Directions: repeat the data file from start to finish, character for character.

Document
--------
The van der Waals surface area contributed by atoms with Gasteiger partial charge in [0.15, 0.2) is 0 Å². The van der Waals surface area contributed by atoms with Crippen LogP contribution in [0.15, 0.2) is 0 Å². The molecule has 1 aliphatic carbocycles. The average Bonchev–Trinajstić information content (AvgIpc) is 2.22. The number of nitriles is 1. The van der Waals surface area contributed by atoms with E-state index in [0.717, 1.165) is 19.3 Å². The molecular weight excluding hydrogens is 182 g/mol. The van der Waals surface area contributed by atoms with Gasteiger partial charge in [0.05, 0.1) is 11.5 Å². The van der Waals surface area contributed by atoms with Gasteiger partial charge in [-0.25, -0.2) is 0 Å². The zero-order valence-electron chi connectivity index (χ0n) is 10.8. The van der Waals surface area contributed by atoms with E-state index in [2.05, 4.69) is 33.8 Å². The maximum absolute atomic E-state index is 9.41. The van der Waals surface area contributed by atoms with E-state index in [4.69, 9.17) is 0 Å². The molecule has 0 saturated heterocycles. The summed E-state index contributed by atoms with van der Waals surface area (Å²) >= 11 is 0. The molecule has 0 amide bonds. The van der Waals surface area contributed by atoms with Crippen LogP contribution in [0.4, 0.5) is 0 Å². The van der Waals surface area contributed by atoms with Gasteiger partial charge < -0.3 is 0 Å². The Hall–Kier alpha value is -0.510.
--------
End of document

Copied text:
The van der Waals surface area contributed by atoms with Gasteiger partial charge in [0.15, 0.2) is 0 Å². The van der Waals surface area contributed by atoms with Crippen LogP contribution in [0.15, 0.2) is 0 Å². The molecule has 1 aliphatic carbocycles. The average Bonchev–Trinajstić information content (AvgIpc) is 2.22. The number of nitriles is 1. The van der Waals surface area contributed by atoms with E-state index in [0.717, 1.165) is 19.3 Å². The molecular weight excluding hydrogens is 182 g/mol. The van der Waals surface area contributed by atoms with Gasteiger partial charge in [0.05, 0.1) is 11.5 Å². The van der Waals surface area contributed by atoms with Gasteiger partial charge in [-0.25, -0.2) is 0 Å². The zero-order valence-electron chi connectivity index (χ0n) is 10.8. The van der Waals surface area contributed by atoms with E-state index in [2.05, 4.69) is 33.8 Å². The maximum absolute atomic E-state index is 9.41. The van der Waals surface area contributed by atoms with E-state index in [4.69, 9.17) is 0 Å². The molecule has 0 saturated heterocycles. The summed E-state index contributed by atoms with van der Waals surface area (Å²) >= 11 is 0. The molecule has 0 amide bonds. The van der Waals surface area contributed by atoms with Crippen LogP contribution in [0.4, 0.5) is 0 Å². The van der Waals surface area contributed by atoms with Gasteiger partial charge < -0.3 is 0 Å². The Hall–Kier alpha value is -0.510.